Mobile home parks are not required to be platted and no dedication is required of streets, alleys, and utility access as the entire tract remains with a single owner.


(District Ct. Mem. and Order, Mar. 26, 1992, at 2.) No party contests the correctness of these findings.


In Cable Holdings, the court declined to let a cable company piggyback on legal easements which an apartment complex owner (McNeil) had granted to a power company, among others, to cross McNeil's property to furnish electricity to the interiors of multi-plex apartment buildings McNeil had built. In essence, that is what the previous owners of Robindale have done here. They have granted to the gas company the private right to enter upon and cross Robindale to furnish natural gas to the tenants renting the interior mobile home lots. The Cable Holdings court said:


McNeil has not recorded plats showing corridors of property available for general use by utilities seeking to access the interiors of McNeil's apartment buildings. Rather, through private negotiation and agreement, McNeil has allowed particular entities to cross its land and enter its buildings in order to provide service for the tenants of the buildings. These access rights are not dedicated easements within the language of Section [541(a)(2) ]....


Cable Holdings, 953 F.2d at 608-09.


So it is here. No owner of Robindale has ever recorded a plat showing corridors of property available for general use by utilities seeking to access the interior lots of the mobile home park. Rather, through private negotiation and agreements with the telephone company, the power company and the gas company, agreements reached long before the Cable Act was passed, Robindale has allowed those entities to enter upon and cross its land to furnish services to its tenants. There is no showing in this record of any intent by Robindale's owners, past or present, to dedicate anything to public utility use by the public. There is no showing here of any acceptance by the public (as opposed to the private gas company) of the purported dedication of the whole or any part of Robindale for gas utility purposes. The fact that the agreement between Robindale and the gas company was made public in 1971 by its recording does not constitute "dedication" within the meaning of the Cable Act.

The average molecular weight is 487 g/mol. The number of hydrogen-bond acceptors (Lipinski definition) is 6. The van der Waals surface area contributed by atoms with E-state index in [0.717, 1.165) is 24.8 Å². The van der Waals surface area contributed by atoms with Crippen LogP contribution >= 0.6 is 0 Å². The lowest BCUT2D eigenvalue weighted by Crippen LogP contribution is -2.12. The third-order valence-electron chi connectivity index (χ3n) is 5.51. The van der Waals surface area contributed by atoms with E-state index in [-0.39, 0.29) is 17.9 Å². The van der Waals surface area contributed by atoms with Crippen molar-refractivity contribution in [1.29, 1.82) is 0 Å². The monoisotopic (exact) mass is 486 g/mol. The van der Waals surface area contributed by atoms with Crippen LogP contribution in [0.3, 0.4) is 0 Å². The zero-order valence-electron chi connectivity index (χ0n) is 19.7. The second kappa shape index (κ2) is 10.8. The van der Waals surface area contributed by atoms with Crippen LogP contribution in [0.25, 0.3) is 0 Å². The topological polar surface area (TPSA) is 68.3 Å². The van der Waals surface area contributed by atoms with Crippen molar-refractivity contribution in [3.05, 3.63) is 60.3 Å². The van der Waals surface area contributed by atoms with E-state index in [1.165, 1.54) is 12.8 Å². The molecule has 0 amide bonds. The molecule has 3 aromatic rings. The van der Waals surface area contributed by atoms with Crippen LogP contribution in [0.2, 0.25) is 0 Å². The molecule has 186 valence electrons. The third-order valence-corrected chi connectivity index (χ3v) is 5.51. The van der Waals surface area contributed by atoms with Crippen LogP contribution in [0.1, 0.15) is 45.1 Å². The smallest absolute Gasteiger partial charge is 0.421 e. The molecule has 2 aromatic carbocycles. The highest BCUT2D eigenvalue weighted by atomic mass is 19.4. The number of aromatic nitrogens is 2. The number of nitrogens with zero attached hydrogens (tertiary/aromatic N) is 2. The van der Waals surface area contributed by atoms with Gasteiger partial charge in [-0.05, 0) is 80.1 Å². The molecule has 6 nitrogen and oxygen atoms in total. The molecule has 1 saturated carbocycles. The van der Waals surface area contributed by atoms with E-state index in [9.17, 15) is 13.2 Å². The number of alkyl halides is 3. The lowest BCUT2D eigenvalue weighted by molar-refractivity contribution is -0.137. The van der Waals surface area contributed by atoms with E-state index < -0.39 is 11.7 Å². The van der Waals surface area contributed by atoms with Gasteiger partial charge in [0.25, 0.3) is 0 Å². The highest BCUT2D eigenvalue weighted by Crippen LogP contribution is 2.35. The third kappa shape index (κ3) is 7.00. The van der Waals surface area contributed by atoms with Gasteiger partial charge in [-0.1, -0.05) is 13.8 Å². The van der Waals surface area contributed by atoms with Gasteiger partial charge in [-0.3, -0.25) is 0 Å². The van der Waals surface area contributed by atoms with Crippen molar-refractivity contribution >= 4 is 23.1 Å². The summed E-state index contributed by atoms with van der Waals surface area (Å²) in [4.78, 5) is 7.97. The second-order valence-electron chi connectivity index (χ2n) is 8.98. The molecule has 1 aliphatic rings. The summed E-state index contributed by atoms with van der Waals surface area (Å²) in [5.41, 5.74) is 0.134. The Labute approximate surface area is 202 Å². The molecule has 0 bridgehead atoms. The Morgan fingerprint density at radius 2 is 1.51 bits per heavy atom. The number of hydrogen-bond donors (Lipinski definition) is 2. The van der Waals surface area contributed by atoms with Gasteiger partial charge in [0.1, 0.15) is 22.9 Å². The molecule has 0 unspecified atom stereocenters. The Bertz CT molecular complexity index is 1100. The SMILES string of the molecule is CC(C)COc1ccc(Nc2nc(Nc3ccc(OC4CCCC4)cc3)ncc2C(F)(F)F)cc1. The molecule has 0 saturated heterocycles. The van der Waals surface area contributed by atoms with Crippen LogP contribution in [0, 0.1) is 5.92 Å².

We agree with the Cable Holdings court that the types of easements accessible by a franchised cable company pursuant to Section 541(a)(2) are those which are recorded and which dedicate specific, ascertainable corridors of land for use by one or more utilities. Id. at 608.



The district court did not consider TCI's various other state law claims, gave no reasons for its dismissal of them, and we decline to review them for the first time on appeal. Having disposed of the federal questions raised in the case, we remand it for the sole purpose of the district court's considering whether or not it wants to reach the pendent state law claims TCI raised in its complaint against Schriock and TDC as they apply to the Robindale and Holiday Village mobile home parks.4